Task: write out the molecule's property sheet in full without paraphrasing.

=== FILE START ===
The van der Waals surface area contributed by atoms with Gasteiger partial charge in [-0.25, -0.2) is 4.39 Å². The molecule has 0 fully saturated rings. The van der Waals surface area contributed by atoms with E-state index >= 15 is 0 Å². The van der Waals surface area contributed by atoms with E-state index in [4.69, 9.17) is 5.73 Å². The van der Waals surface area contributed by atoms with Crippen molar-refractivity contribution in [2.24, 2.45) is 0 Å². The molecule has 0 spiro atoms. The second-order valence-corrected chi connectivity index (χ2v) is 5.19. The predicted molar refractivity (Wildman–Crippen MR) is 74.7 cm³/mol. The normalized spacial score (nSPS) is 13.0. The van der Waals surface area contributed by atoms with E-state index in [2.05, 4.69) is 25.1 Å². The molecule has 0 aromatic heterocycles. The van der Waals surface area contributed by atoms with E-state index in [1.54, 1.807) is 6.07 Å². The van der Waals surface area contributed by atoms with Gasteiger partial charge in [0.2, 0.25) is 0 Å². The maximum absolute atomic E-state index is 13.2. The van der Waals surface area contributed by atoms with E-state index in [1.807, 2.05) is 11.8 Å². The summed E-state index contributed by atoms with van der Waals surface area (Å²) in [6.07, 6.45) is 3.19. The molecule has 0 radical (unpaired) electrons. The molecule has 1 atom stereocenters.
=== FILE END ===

The van der Waals surface area contributed by atoms with Gasteiger partial charge in [-0.25, -0.2) is 4.39 Å². The molecule has 0 fully saturated rings. The van der Waals surface area contributed by atoms with E-state index >= 15 is 0 Å². The van der Waals surface area contributed by atoms with E-state index in [4.69, 9.17) is 5.73 Å². The van der Waals surface area contributed by atoms with Crippen molar-refractivity contribution in [2.24, 2.45) is 0 Å². The molecule has 0 spiro atoms. The second-order valence-corrected chi connectivity index (χ2v) is 5.19. The predicted molar refractivity (Wildman–Crippen MR) is 74.7 cm³/mol. The normalized spacial score (nSPS) is 13.0. The van der Waals surface area contributed by atoms with E-state index in [2.05, 4.69) is 25.1 Å². The molecule has 0 aromatic heterocycles. The van der Waals surface area contributed by atoms with E-state index in [1.54, 1.807) is 6.07 Å². The van der Waals surface area contributed by atoms with Gasteiger partial charge in [0.2, 0.25) is 0 Å². The maximum absolute atomic E-state index is 13.2. The van der Waals surface area contributed by atoms with E-state index in [1.807, 2.05) is 11.8 Å². The summed E-state index contributed by atoms with van der Waals surface area (Å²) in [6.07, 6.45) is 3.19. The molecule has 0 radical (unpaired) electrons. The molecule has 1 atom stereocenters.